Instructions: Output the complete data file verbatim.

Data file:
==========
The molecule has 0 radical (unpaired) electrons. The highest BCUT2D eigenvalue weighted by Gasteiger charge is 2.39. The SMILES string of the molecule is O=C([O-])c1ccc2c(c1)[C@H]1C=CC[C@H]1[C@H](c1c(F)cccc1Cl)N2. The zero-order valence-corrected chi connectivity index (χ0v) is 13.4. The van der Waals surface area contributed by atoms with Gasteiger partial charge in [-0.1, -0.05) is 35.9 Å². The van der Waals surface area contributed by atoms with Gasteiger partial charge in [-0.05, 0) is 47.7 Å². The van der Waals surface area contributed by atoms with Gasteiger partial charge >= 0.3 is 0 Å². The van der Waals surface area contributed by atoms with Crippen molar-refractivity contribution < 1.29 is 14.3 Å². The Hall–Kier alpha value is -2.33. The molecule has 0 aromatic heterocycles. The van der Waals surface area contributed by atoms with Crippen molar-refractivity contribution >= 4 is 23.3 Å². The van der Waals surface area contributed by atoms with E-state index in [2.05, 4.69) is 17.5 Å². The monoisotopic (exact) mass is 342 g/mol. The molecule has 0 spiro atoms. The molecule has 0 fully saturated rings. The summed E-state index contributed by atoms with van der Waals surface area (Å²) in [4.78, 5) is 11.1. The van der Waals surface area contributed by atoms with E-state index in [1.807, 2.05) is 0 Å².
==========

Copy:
The molecule has 0 radical (unpaired) electrons. The highest BCUT2D eigenvalue weighted by Gasteiger charge is 2.39. The SMILES string of the molecule is O=C([O-])c1ccc2c(c1)[C@H]1C=CC[C@H]1[C@H](c1c(F)cccc1Cl)N2. The zero-order valence-corrected chi connectivity index (χ0v) is 13.4. The van der Waals surface area contributed by atoms with Gasteiger partial charge in [-0.1, -0.05) is 35.9 Å². The van der Waals surface area contributed by atoms with Gasteiger partial charge in [-0.05, 0) is 47.7 Å². The van der Waals surface area contributed by atoms with Gasteiger partial charge >= 0.3 is 0 Å². The van der Waals surface area contributed by atoms with Crippen molar-refractivity contribution < 1.29 is 14.3 Å². The Hall–Kier alpha value is -2.33. The molecule has 0 aromatic heterocycles. The van der Waals surface area contributed by atoms with Crippen molar-refractivity contribution >= 4 is 23.3 Å². The van der Waals surface area contributed by atoms with E-state index in [2.05, 4.69) is 17.5 Å². The monoisotopic (exact) mass is 342 g/mol. The molecule has 0 spiro atoms. The molecule has 0 fully saturated rings. The summed E-state index contributed by atoms with van der Waals surface area (Å²) in [4.78, 5) is 11.1. The van der Waals surface area contributed by atoms with E-state index in [1.807, 2.05) is 0 Å².